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New study shows emptiness meditation improves wellbeing and wisdom more than mindfulness

18 February 2019

Psychologists at the University of Derby have conducted the first-ever study to investigate the Buddhist phenomenon of ‘emptiness’ meditation, discovering that it is more effective at improving wellbeing and wisdom than mindfulness.

Emptiness implies that although reality and phenomena ‘feel real’ when perceived by the human mind, they do not exist in the intrinsic sense of the word and are actually more dreamlike in terms of their true nature. According to emptiness theory, phenomena exist only in a relative manner and something that constitutes the ‘self’ of a given object can never be located in time or space. However, rather than implying ‘nothingness’, emptiness within Buddhism is often associated with ‘fullness’ and the appreciation that ‘the one contains the all’.

The study was led by Dr William Van Gordon, Lecturer in Psychology at the University of Derby, and comprised an international team including researchers from Spain, Thailand, Italy and the UK.

It compared emptiness meditation against a mindfulness meditation control condition within the same group of 25 participants. Emptiness meditation involves cultivating a form of meditative awareness to investigate whether, within a given phenomenon (which can also include the meditator themselves), there inherently exists a self, me, or I.

Compared to mindfulness meditation, emptiness meditation resulted in significantly greater improvements in wellbeing, compassion and spiritual wisdom, including the ability to transcend selfhood.

Dr Van Gordon said: “Despite its significance in Buddhism, until now emptiness has received little scientific attention. This study shows that researching emptiness can not only give rise to new insights and perspectives regarding the nature of the mind and reality, but can advance scientific understanding in terms of helping human beings realise more of their capacity for wisdom and wellbeing.”

According to ancient Buddhist texts, it is very difficult for the untrained human mind to perceive emptiness, so specialist training is required to cultivate an accurate perception of reality. As a result, the study involved some of the world's most advanced Buddhist meditators, recruited from across the globe, including from countries such as Thailand, Nepal, Japan, Sri Lanka, and several countries in the West.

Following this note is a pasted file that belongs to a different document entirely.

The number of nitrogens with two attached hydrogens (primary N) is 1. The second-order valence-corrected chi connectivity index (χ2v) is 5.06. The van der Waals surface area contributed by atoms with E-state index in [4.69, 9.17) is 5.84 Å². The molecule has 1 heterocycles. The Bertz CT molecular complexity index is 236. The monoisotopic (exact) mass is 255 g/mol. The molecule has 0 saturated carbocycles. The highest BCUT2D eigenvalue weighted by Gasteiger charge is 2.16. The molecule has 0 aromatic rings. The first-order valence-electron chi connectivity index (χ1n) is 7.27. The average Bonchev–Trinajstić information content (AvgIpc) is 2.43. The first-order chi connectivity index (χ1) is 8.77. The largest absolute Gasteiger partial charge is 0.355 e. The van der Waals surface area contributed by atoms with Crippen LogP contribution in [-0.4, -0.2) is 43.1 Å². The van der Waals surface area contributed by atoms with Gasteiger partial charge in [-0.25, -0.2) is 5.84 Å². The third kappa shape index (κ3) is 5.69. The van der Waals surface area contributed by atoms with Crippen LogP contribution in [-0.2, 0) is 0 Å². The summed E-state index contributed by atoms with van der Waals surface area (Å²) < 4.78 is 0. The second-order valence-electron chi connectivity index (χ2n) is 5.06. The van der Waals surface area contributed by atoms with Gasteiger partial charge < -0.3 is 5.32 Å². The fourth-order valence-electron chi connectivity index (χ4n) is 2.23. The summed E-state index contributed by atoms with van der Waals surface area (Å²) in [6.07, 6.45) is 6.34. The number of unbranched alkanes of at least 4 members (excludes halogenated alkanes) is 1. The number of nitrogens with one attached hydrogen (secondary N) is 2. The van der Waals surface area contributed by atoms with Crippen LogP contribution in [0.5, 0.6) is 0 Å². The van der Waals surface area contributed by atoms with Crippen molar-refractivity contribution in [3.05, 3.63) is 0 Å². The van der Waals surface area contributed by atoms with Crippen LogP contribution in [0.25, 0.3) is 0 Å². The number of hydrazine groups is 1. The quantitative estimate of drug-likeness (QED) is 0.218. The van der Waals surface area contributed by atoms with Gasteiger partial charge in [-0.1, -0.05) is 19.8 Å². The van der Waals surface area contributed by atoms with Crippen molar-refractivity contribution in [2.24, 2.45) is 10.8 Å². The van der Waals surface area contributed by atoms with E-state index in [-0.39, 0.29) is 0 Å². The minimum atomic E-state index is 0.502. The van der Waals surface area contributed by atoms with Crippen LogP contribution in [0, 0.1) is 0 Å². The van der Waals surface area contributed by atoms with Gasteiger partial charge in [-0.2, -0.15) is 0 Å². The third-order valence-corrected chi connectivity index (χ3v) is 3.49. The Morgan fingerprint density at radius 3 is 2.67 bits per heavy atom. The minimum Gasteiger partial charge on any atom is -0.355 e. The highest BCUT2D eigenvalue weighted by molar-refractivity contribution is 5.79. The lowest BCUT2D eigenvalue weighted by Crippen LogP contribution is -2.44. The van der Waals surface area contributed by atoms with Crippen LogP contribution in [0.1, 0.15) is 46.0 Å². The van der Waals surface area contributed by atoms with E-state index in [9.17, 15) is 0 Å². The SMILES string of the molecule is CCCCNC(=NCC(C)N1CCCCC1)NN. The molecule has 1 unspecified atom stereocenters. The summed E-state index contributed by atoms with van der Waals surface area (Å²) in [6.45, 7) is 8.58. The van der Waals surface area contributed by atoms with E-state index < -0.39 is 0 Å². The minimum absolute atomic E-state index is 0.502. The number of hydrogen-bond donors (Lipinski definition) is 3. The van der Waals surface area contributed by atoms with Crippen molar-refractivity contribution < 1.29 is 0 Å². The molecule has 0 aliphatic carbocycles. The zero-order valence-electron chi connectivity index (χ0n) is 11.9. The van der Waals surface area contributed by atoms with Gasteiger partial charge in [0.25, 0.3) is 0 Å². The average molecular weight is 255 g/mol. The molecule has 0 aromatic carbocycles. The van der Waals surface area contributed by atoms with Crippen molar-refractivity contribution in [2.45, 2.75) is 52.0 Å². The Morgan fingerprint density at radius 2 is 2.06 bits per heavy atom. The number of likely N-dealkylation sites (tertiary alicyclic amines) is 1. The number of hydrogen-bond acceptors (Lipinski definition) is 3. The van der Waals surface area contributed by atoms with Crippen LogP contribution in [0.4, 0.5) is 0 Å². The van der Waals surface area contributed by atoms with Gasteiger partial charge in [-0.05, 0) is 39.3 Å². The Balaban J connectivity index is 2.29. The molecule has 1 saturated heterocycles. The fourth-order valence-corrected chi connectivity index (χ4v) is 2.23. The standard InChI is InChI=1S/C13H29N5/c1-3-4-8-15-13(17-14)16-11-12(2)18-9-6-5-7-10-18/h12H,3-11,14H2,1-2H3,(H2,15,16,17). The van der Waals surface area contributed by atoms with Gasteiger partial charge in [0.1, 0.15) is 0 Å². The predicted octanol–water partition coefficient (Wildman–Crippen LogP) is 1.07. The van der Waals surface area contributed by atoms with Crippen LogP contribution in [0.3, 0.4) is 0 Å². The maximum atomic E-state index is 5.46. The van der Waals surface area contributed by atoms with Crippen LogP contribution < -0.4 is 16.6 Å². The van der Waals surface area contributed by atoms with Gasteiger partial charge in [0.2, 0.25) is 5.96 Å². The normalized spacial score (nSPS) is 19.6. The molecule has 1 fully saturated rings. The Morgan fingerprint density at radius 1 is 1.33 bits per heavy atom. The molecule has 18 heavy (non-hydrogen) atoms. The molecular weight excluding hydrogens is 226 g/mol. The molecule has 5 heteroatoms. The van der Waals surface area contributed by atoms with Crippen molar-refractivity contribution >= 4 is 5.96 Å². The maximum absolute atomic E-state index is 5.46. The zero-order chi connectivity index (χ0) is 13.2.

Participants involved both Buddhist monks and nuns, as well as male and female lay advanced Buddhist meditators. Their average age was 52 years, and they had maintained a routine of focused daily meditation practice for an average of 25 years.

More specifically, even though the advanced meditators already showed high levels of wellbeing and spiritual insight at the start of the study, meditating on emptiness led to a further 24% reduction in negative emotions, 16% increase in compassionate feelings, 10% increase in positive emotions, and 10% reduction in attachment to both themselves and external experiences. A statistically significant improvement was also observed in mystical experiences, such as the ability to perceive an ultimate reality and transcend concepts such as time and space.

Various tests were administered to assess these changes, and an analysis was performed to identify any common components running throughout participants' experiences. Findings showed that advanced Buddhist meditators experience emptiness as reflecting the underlying 'fabric’ of the mind and reality. More specifically, the meditators perceived that what is commonly understood to constitute waking reality does not exist in as concrete a manner as people might think, and actually exhibits some of the properties of a shared dream.

Dr Van Gordon added: “In terms of improving wellbeing, meditating on emptiness appears to work by undermining attachment or addiction to the belief in an inherently existing self (known as ontological addiction) due to the meditator starting to see that the self is empty of inherent existence. This helps to remove any base upon which emotional and conceptual baggage can accumulate.

“Researching emptiness is important because if multiple lines of scientific enquiry confirm the Buddhist position that self and phenomena lack intrinsic existence, it will likely become necessary to re-examine some established scientific beliefs relating to how both psychological and physical phenomena are understood to exist. More specifically, if the true nature of what is currently understood to constitute reality ultimately has no more substance than a shared dream, it would necessitate an evolution of perspective across multiple scientific fields of enquiry.”

Read the full paper here

 

 

 

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